money the federal government will save from not reward-ing failure
will come to far more than the wage bill of any workers who may be
displaced."  He paused again, and looked over the table.

"Not that the government should have to cover the bill, not when us
fat cats are getting the benefits.  That would be un-Mexican.  So I
propose that the Chamber of Manufacturers es-tablish a fund to provide
for the families of any and *all* displaced workers until they get new
jobs at their old wages.  Everyone wins.  The government saves money. 
The workers get the chance to exercise their talents where it would do
the most good.  The economy is strength-ened.  And we, least
importantly, will stop losing money hand over fist.  Everyone wins,
and that's the Mexican way!"

There was a two-second pause, and then the room erupted with applause.
 There was noth-ing particularly new in Contreras's ideas.  But the
only ones to say them had been a few wild-eyed radicals, who'd tied
them to irresponsible critiques of the Mercator government before
fleeing the country … or worse.  But this was one of Mexico's
most respected businessmen. And the ideas were tied to no larger
agenda.  And they made sense, and fit in with the Pro-gressive idea. 
"Robert for President!" shouted one of the guests, a Durango
canned-food magnate.  "You tell 'em, Bob!" said another one, some guy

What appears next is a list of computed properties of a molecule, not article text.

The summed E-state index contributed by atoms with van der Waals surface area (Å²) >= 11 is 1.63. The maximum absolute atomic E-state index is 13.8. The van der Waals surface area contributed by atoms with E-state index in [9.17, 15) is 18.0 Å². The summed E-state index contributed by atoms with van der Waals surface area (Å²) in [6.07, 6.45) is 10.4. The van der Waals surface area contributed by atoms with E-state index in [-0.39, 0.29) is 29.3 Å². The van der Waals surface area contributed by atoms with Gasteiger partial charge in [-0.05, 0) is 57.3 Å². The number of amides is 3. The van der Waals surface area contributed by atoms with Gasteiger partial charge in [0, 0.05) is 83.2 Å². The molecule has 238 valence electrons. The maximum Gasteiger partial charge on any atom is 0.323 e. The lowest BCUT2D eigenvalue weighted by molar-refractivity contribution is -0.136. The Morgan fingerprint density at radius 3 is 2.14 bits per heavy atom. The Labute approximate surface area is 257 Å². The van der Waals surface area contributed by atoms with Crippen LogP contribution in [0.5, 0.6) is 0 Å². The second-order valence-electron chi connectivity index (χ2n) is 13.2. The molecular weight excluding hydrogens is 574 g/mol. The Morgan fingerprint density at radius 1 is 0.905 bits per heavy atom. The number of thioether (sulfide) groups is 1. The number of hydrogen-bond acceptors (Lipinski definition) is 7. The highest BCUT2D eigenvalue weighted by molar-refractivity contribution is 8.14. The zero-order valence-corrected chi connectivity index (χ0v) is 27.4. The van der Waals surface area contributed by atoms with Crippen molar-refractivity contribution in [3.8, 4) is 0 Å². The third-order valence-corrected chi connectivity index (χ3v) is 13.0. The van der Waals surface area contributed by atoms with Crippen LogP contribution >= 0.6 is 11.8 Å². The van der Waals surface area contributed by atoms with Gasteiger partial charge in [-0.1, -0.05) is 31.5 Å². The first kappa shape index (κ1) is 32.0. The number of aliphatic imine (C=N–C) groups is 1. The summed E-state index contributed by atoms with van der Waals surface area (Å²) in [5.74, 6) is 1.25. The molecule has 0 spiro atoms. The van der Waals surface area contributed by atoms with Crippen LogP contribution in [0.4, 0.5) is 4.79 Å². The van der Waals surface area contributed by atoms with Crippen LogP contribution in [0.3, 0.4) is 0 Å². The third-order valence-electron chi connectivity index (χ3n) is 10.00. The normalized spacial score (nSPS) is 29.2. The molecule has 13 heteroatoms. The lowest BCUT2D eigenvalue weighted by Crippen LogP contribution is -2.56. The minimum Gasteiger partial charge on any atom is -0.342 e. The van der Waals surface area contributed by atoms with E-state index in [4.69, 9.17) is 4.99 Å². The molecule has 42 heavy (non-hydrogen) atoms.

from México del Norte.  The only one to be reserved was Fred Buchanan,
one of Bob's oldest friends.  Bob noticed that, but dismissed it. 
_He's probably just annoyed that he didn't say it first_, he thought. 
_Nah, more likely he's bugged by the cost of the sinking fund.  
That's the kinda guy Fred is.  No pedo there._

Now that the speech was over, Bob could get back the important part of
the evening:  get-ting as drunk as possible with old friends, while
trying not to miss his wife, who was shop-ping in Switzerland.  She
did that a lot nowadays.  With only a twinge of guilt, he briefly
thought about Susanna Ek … who was most definitely _not_ in
Switzerland.  Should he call her?

That decision could wait.  He had more mingling to do here.  Business
might be going down the tubes, but when you thought about it, life
wasn't so bad.